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Why brands are standardizing their logos

Simplifying can be bold

Why brands are standardizing their logos Simplifying can be bold

When Hedi Slimane had been appointed creative director of Saint Laurent in 2012, he had decided to remove the Yves name from billboards, campaigns, and clothes. He had deliberately lightened the logo's complexity by initiating a process of simplification (understood as transition and transformation and not as a debasement of heritage) that had not gone unnoticed in the eyes of a public devoted to the sinuous intersection of the three letters at the base of the French brand founder's name. In those years, indeed, the internationalization of fashion was something clear to everyone: the creative director of a brand could no longer coincide strictly with its founder, but rather be appointed by the board of directors of a multinational company grappling with globalization and the need to create an increasingly engaging storytelling. Recently Ferragamo announced via Instagram that it would dispense with its stylized cursive font containing the full name of its historic founder: Salvatore Ferragamo will henceforth be Ferragamo. The decision to resort to a brick-red hue in partnership with Pantone, not surprisingly, coincided with the appointment of new creative director Maximilian Davis.

The discourse falls within a more complex scenario that is trying to redraw the contours of branding: if eye-catching and immediately recognizable colors become the first element of decoding a logo, it goes without saying that lettering ends up obeying a logic of general flattening that does not affect a brand's heritage. It was only a year ago that Balestra announced its return to the scenes, unveiling a new electric blue font, a clear signal of its inextricable connection with the brand's heritage. If Valentino and Bottega Veneta have built an entire narrative on the colors of pink and green, and the logos appear rather unified, it is precisely the idea of immediacy that is driving what has been called blanding internally within the industry. Scenario in which, moreover, there are to be added the names of Boss, the German brand went from having two separate and distinct brands HUGO and BOSS, and Zegna, formerly Ermenegildo Zegna. Whether it is a true rebranding operation or the more radical de-branding, the desire to give a new creative and managerial direction - often the unveiling of a new logo coincides with the appointment of a creative direction or with the goal of exploring a new market niche or to signal new initiatives-responds to the need to bring hype and draw the media spotlight on itself instantly, activating conversations transposed across multiple online and offline dimensions.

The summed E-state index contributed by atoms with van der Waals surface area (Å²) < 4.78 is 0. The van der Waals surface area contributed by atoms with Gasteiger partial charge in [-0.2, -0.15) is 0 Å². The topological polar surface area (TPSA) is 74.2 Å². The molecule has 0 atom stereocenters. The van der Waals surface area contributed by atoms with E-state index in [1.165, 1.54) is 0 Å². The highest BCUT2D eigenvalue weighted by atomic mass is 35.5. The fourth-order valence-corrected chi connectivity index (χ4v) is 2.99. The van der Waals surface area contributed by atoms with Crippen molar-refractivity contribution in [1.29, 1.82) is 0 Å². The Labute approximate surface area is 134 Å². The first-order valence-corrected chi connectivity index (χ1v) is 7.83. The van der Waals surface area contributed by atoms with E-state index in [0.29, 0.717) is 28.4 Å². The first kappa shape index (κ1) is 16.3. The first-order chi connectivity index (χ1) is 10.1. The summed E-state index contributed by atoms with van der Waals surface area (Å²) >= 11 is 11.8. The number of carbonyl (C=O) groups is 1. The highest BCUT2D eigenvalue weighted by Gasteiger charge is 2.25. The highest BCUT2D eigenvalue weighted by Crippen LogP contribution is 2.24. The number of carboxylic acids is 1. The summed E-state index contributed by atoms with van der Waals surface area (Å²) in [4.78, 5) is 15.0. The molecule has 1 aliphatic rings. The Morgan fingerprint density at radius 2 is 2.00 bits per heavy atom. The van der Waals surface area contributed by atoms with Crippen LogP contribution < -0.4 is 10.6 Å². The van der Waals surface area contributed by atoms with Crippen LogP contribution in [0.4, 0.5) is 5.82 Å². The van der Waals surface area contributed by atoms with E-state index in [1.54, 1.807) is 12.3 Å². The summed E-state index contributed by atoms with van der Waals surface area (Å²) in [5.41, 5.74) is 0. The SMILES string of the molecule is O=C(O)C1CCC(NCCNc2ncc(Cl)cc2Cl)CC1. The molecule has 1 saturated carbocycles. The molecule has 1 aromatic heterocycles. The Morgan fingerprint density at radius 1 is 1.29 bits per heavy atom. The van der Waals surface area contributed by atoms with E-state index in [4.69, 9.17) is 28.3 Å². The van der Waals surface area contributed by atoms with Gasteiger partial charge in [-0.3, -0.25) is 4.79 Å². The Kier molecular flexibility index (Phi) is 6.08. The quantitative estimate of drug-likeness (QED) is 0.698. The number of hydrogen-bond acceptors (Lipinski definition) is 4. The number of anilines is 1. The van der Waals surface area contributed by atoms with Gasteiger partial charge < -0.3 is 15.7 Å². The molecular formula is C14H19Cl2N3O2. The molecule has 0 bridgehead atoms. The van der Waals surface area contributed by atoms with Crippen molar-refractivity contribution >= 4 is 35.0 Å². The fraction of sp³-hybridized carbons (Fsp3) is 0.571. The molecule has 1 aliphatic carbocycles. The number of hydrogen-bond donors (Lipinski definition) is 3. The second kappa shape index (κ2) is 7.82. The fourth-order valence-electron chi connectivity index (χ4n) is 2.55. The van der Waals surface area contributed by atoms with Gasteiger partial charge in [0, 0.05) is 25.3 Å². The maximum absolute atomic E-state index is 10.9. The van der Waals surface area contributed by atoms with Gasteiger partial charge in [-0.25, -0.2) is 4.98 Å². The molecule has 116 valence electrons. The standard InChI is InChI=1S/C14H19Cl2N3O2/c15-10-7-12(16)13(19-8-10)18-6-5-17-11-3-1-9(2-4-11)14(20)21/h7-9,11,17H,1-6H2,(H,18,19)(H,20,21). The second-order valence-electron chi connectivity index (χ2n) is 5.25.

Having thus ascertained the fact that companies are much more willing to experiment with their branding than in the past, all branding operations have become a sure way to signal to the world and to one's community that a change is taking place. Beyond the need to create a recurring resonance in a crowded luxury market largely driven by the evocative power of images, changes in branding are a way for companies to adapt to a growing number of markets and media, which have increased further with the rise of Web 3.0 and the metaverse. In addition to seeking maximum impact across the mediums in which brands communicate simultaneously-from smartphones to billboards - there is the need to have to align on the same visual and textual imagery to reach a global audience. Not to mention the fact that, logistically, printing simplified, all-capital lettering on sweatshirts and t-shirts constitutes a simplification in the manufacturing process that suits the marketing department. While for brands whose heritage has nothing more to do with the family or the initial founder, rebranding constitutes a chance to explore new dimensions, for the rest of the brands looms the risk of not bringing value to their history. And that, finally, luxury will be reduced to a commodity.